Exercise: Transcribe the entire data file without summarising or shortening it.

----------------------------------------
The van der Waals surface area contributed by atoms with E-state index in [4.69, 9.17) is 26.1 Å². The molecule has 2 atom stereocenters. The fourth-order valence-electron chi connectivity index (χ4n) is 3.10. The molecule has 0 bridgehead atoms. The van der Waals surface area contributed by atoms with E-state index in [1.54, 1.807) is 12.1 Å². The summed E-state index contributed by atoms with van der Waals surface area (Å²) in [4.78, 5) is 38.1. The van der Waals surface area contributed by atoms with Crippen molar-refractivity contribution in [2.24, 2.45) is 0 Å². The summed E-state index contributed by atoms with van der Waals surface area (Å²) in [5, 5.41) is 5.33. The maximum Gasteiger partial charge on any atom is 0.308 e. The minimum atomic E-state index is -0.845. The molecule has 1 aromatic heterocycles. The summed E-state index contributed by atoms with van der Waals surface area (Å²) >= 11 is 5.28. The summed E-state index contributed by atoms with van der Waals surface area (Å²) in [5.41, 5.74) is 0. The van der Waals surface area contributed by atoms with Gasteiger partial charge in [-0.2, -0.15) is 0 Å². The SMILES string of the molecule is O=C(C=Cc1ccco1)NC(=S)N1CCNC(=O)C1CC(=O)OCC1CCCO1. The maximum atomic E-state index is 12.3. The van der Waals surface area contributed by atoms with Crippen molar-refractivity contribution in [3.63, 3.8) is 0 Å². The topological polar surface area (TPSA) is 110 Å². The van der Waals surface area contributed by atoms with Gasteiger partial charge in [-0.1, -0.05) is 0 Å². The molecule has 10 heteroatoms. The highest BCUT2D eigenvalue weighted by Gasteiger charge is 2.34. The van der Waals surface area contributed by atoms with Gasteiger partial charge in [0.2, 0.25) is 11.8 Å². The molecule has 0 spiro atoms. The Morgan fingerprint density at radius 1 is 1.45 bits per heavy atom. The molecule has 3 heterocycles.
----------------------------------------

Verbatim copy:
The van der Waals surface area contributed by atoms with E-state index in [4.69, 9.17) is 26.1 Å². The molecule has 2 atom stereocenters. The fourth-order valence-electron chi connectivity index (χ4n) is 3.10. The molecule has 0 bridgehead atoms. The van der Waals surface area contributed by atoms with E-state index in [1.54, 1.807) is 12.1 Å². The summed E-state index contributed by atoms with van der Waals surface area (Å²) in [4.78, 5) is 38.1. The van der Waals surface area contributed by atoms with Crippen molar-refractivity contribution in [2.24, 2.45) is 0 Å². The summed E-state index contributed by atoms with van der Waals surface area (Å²) in [5, 5.41) is 5.33. The maximum Gasteiger partial charge on any atom is 0.308 e. The minimum atomic E-state index is -0.845. The molecule has 1 aromatic heterocycles. The summed E-state index contributed by atoms with van der Waals surface area (Å²) >= 11 is 5.28. The summed E-state index contributed by atoms with van der Waals surface area (Å²) in [5.41, 5.74) is 0. The van der Waals surface area contributed by atoms with Gasteiger partial charge in [-0.2, -0.15) is 0 Å². The SMILES string of the molecule is O=C(C=Cc1ccco1)NC(=S)N1CCNC(=O)C1CC(=O)OCC1CCCO1. The maximum atomic E-state index is 12.3. The van der Waals surface area contributed by atoms with Crippen molar-refractivity contribution in [3.63, 3.8) is 0 Å². The topological polar surface area (TPSA) is 110 Å². The van der Waals surface area contributed by atoms with Gasteiger partial charge in [-0.1, -0.05) is 0 Å². The molecule has 10 heteroatoms. The highest BCUT2D eigenvalue weighted by Gasteiger charge is 2.34. The van der Waals surface area contributed by atoms with Gasteiger partial charge in [0.2, 0.25) is 11.8 Å². The molecule has 0 spiro atoms. The Morgan fingerprint density at radius 1 is 1.45 bits per heavy atom. The molecule has 3 heterocycles.